You are almost done implementing that brilliant “iPhone app idea” in your mind and cannot control your excitement for sharing your iPhone app with the world. But you know in your heart that, it is the programmer speaking within yourself.
The cold businessman/entrepreneur within you unfortunately knows, that there is a Beta testing period ahead where you will want to get at least 50-100 users to use your app, report bugs and suggest changes before you can even think of releasing the app to the AppStore.
The Problem :
The problem now is Apple has made it so difficult for you to do an Adhoc distribution for your app, it is nothing short of a nightmare. Let us start with a few things you would have to do for Ad-hoc dist :
- Find users of course, to test your app in Beta. These would ideally be non-technical users who represent a real audience, rather than you and your geeky friends doing the testing for you.
- Generate an AD-HOC cert from Apple developer portal, download it and sign your app with that
- Email all these non-techie users and ask them to send you their UDID (good luck with that!). Most probably they will think you are asking for their SSN !
- Add these UDIDs to the provisioning portal and download a new provisioning profile and update it in your project
- Make an AD-HOC build, create an .IPA file and email it to your beta testers.
- Get your beta testers to download the .IPA to their desktop, drag and drop it to their iTunes and sync their phone (again good luck with this! Nobody every syncs their iPhone to the desktop iTunes btw.)
- We tried to do this with Loqly (iTunes Link) and out of 80 users who were willing to help, 10 users replied with UDIDs and believe it or not, 2 users were able to install the app through iTunes.
- Now, imagine fixing a bug and sending out an update. In our case, only 1 person tried to update and his iTunes kept erroring out.
The Solution :
Enter the awesome folks at http://testflightapp.com. We discovered them when were on step 8 above. i.e our Beta testing was pretty much halted!! Testflightapp was in their Beta at that time. And they were God sent angels for us. Let us see how testflight helped us :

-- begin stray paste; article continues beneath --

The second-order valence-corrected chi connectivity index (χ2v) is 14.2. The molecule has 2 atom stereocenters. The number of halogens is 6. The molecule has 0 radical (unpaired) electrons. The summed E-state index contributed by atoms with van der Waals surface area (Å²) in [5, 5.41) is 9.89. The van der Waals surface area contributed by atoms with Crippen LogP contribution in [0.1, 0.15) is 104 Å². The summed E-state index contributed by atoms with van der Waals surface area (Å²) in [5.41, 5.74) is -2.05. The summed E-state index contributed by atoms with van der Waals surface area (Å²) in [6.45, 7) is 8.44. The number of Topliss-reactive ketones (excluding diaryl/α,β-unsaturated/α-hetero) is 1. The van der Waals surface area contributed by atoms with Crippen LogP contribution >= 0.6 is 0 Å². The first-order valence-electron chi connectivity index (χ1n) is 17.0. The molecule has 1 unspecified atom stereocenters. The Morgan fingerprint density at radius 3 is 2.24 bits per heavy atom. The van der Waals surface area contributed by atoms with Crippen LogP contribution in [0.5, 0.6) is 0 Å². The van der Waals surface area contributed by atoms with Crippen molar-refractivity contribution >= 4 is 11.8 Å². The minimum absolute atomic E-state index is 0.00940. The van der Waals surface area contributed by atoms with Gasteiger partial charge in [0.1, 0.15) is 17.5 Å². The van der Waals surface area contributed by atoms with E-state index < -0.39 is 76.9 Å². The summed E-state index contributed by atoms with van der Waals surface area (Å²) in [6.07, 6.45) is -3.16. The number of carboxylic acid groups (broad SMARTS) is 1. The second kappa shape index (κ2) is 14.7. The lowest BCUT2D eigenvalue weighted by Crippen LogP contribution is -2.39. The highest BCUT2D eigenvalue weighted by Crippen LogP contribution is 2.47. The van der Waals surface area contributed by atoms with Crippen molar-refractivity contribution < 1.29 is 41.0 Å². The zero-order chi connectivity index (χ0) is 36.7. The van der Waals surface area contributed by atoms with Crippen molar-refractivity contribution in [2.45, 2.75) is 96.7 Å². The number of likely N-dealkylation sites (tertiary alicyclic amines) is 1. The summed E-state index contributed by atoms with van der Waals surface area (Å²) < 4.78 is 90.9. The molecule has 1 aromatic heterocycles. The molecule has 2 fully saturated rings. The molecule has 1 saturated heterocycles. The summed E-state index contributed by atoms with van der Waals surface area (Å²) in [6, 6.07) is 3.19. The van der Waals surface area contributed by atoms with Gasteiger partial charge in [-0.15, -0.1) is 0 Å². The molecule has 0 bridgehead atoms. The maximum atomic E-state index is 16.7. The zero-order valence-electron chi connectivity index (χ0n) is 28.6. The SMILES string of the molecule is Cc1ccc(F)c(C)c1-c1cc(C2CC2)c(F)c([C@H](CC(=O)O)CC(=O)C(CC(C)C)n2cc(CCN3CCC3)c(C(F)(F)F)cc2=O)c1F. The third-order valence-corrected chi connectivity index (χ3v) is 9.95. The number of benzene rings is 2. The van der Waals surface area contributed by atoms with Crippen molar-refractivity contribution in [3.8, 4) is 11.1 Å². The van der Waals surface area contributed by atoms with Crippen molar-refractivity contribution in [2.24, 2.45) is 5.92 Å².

- Step#1 and #2 above – We had to take care of it ourselves of course.
- Step# 3 – You add a user’s email ID to testflight app and it automatically emails them and the moment they click accept/register on their iPhone, their UDID magically shows up in testflight app portal.
- Step#4,#5 – You still do it manually
- Step#6 – This is where the magic happens. The beta tester gets an email on his IOS device, he clicks the install button and bam! the app is installed.
- Once we integrated testflightapp.com, we got 70 users to do our beta testing for us.
Bottomline : As you may have noticed, there is nothing magical about testflightapp, since it just adds a layer on top of what Apple offers you. But the key is to notice that they have taken care of the main pain points. i.e Getting the users to Signup for beta, download the app and receive future updates.
If anyone of you are having trouble testing your IOS apps with fake locations. eg. I am in Dallas but I want to test how my app behaves in New York, Toronto, Australia, India, wherever…there is no magic solution built into Simulator for this. We ran into this same problem while developing Loqly – http://loqly.me. Here is the iTunes link:http://bit.ly/e5u4jv (it is free!) and this is how we solved it.
The Solution: (This is natively supported in IOS 5/XCode 4.2 simulator. Yipee! no more hacking)
The easiest way (may not be the most elegant way) to do this is as below. You can change it to any geolocation and when you run in simulator, it will fake the geolocation
@interface CLLocationManager (Simulator)
@implementation CLLocationManager (Simulator)
CLLocation *fake = [[[CLLocation alloc] initWithLatitude:45.523450 longitude:-122.678897] autorelease];
#endif // TARGET_IPHONE_SIMULATOR
I have added an HTTP sniffer on my network countless times and freely see passwords travelling back and forth between IOS apps and the servers where their APIs reside. I am sure you remember that Instagram took lot of flak when it was discovered that they were transmitting passwords in clear text across the network. The argument was that although there is zero value for anyone to hack your instagram credentials, but even the smartest of us tend to use the same login name and passwords for a lot of sites. And it doesn’t take a long time for a hacker to realize that and use your instagram login to hack your bank account or mint account or email account. SCARY !!!!!!
I am not going to detail how exactly to protect your API here but here is a quick thought on how to easily do it without SSL (call it poor man’s SSL). We have used an advanced form of encryption and rolling/expiring tokens to protect our API from prying eyes in Loqly. Here is the iTunes link:http://bit.ly/e5u4jv (it is free!)